A report from Atradius published in August 2019 forecast a 2.8% increase in corporate insolvencies in developed markets across the globe, with a further 1.2% increase to follow in 2020. Even prior to the global coronavirus pandemic, which has done so much damage to economies and livelihoods around the world, the predictions indicated the first rise in insolvencies worldwide since the 2008 financial crisis.
Forecasts for the UK were poorer still, with business failure rates expected to increase by 10% in 2019 as a result of Brexit uncertainty and decelerating economic growth.
Has COVID-19 changed the forecasts?
It certainly has. In September this year, Atradius released an update with revised (and significantly worse) forecasts for 2020, with global corporate insolvencies now predicted to increase by 26% this year and global GDP set to contract 4.5% year-on-year. On a national level, the forecast for individual countries varies according to the severity of their exposure to the virus and their economic dependence on the worst affected industries, such as hospitality and tourism. Of all global markets, only China is expected to escape a recession. The United Kingdom, on the other hand, is reported to be the most severely affected country in Northern Europe in terms of GDP contraction, with the economic impact of lockdown combining with ongoing Brexit uncertainty.
Oddly (or so it seems), the figures for H1 2020 show plummeting insolvency rates, with the UK, France and Spain recording year-to-date figures of between -20% and -40%. However, there is a good reason for these figures; temporary changes to insolvency regimes made by governments across the world and state financial support measures (such as loans and grants) have both helped to keep businesses afloat. Unfortunately, this is likely to be offset by much higher insolvency figures in H2 2020 as the temporary relaxation of insolvency laws comes to an end in many countries.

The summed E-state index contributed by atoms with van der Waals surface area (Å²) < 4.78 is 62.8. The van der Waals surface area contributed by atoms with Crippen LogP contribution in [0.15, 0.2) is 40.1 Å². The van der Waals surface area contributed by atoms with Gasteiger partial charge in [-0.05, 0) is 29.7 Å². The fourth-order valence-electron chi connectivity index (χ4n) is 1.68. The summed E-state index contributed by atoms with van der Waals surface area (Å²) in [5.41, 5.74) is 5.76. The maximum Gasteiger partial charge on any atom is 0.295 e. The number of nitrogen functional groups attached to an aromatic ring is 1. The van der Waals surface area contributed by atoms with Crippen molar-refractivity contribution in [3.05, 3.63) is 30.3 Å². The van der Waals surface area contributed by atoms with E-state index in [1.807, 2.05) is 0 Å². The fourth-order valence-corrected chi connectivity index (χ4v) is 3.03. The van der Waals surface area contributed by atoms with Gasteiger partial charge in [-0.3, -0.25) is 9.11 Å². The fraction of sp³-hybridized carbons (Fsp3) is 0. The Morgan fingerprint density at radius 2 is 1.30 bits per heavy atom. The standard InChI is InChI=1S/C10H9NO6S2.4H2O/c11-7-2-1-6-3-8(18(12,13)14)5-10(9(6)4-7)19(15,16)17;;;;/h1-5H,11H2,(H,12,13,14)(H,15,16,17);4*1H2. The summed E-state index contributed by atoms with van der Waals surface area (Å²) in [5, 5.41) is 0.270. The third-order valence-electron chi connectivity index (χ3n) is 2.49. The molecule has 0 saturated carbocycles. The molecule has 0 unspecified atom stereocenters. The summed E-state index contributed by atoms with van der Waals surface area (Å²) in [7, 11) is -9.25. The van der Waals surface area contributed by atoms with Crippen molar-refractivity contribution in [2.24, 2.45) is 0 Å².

What does 2021 hold?
Atradius’ 2021 forecast assumes that global lockdown measures will slowly ease throughout the second half of 2020, and that either a vaccine will be found in Q1 2021 or that the world will reach a point where social distancing isn’t having as significant an impact on economic activity. Even so, the forecast for 2021 varies hugely from country to country and insolvencies are still very much on the agenda. Spain is forecast to witness a massive 87% growth in insolvencies between 2019 and 2021, followed by Australia at 47%, France at 40%, the Netherlands at 39% and Turkey at 37%. The UK comes further down on the list, although insolvencies are still forecast to grow by 25% across this period.
Facing insolvency? We can help
The outlook certainly appears bleak, but your business could still come out the other side with the right advice. Our corporate insolvency and recovery experts will help you identify the options available to you and the steps you can take to get the best possible outcome for your business. For more information, please contact Maria Koureas-Jones on 01223 411421.